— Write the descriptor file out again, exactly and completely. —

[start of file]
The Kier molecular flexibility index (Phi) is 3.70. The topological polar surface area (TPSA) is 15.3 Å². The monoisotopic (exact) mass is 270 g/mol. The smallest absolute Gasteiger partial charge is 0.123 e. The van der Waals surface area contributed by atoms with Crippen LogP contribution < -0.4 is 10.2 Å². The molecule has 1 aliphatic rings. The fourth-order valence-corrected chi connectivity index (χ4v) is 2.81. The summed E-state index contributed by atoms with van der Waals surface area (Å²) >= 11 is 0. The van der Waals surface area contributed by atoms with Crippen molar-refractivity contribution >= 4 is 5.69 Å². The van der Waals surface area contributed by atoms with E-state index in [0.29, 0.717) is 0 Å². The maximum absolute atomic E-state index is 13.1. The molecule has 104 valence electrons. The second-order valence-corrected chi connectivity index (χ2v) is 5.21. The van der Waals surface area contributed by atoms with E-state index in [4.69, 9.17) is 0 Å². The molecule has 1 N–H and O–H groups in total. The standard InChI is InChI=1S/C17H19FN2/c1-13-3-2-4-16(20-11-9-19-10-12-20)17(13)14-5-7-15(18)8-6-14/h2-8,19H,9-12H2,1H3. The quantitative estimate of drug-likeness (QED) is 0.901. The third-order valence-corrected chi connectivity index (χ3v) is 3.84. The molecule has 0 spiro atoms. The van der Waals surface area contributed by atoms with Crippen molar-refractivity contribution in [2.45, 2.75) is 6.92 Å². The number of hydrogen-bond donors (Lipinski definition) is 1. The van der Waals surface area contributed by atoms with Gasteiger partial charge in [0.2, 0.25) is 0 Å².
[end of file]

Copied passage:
The Kier molecular flexibility index (Phi) is 3.70. The topological polar surface area (TPSA) is 15.3 Å². The monoisotopic (exact) mass is 270 g/mol. The smallest absolute Gasteiger partial charge is 0.123 e. The van der Waals surface area contributed by atoms with Crippen LogP contribution < -0.4 is 10.2 Å². The molecule has 1 aliphatic rings. The fourth-order valence-corrected chi connectivity index (χ4v) is 2.81. The summed E-state index contributed by atoms with van der Waals surface area (Å²) >= 11 is 0. The van der Waals surface area contributed by atoms with Crippen molar-refractivity contribution >= 4 is 5.69 Å². The van der Waals surface area contributed by atoms with E-state index in [0.29, 0.717) is 0 Å². The maximum absolute atomic E-state index is 13.1. The molecule has 104 valence electrons. The second-order valence-corrected chi connectivity index (χ2v) is 5.21. The van der Waals surface area contributed by atoms with E-state index in [4.69, 9.17) is 0 Å². The molecule has 1 N–H and O–H groups in total. The standard InChI is InChI=1S/C17H19FN2/c1-13-3-2-4-16(20-11-9-19-10-12-20)17(13)14-5-7-15(18)8-6-14/h2-8,19H,9-12H2,1H3. The quantitative estimate of drug-likeness (QED) is 0.901. The third-order valence-corrected chi connectivity index (χ3v) is 3.84. The molecule has 0 spiro atoms. The van der Waals surface area contributed by atoms with Crippen molar-refractivity contribution in [2.45, 2.75) is 6.92 Å². The number of hydrogen-bond donors (Lipinski definition) is 1. The van der Waals surface area contributed by atoms with Gasteiger partial charge in [0.2, 0.25) is 0 Å².